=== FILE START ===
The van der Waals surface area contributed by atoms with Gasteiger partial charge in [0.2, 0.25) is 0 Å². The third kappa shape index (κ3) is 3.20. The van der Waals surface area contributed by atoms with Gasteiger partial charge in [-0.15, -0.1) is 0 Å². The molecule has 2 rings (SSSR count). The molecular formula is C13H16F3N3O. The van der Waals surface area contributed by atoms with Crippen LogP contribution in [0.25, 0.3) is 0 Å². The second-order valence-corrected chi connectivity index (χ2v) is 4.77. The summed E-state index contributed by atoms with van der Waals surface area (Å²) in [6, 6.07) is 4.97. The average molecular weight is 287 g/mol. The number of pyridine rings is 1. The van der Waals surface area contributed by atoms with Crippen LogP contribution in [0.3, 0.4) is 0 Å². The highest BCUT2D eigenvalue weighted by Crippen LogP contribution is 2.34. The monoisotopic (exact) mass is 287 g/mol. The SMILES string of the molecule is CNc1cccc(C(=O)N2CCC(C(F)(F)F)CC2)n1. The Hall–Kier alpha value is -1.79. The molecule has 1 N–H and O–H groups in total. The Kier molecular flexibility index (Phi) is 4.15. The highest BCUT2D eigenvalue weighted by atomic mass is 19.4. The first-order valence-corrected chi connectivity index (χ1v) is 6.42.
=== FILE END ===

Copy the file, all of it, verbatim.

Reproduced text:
The van der Waals surface area contributed by atoms with Gasteiger partial charge in [0.2, 0.25) is 0 Å². The third kappa shape index (κ3) is 3.20. The van der Waals surface area contributed by atoms with Gasteiger partial charge in [-0.15, -0.1) is 0 Å². The molecule has 2 rings (SSSR count). The molecular formula is C13H16F3N3O. The van der Waals surface area contributed by atoms with Crippen LogP contribution in [0.25, 0.3) is 0 Å². The second-order valence-corrected chi connectivity index (χ2v) is 4.77. The summed E-state index contributed by atoms with van der Waals surface area (Å²) in [6, 6.07) is 4.97. The average molecular weight is 287 g/mol. The number of pyridine rings is 1. The van der Waals surface area contributed by atoms with Crippen LogP contribution in [0.3, 0.4) is 0 Å². The highest BCUT2D eigenvalue weighted by Crippen LogP contribution is 2.34. The monoisotopic (exact) mass is 287 g/mol. The SMILES string of the molecule is CNc1cccc(C(=O)N2CCC(C(F)(F)F)CC2)n1. The Hall–Kier alpha value is -1.79. The molecule has 1 N–H and O–H groups in total. The Kier molecular flexibility index (Phi) is 4.15. The highest BCUT2D eigenvalue weighted by atomic mass is 19.4. The first-order valence-corrected chi connectivity index (χ1v) is 6.42.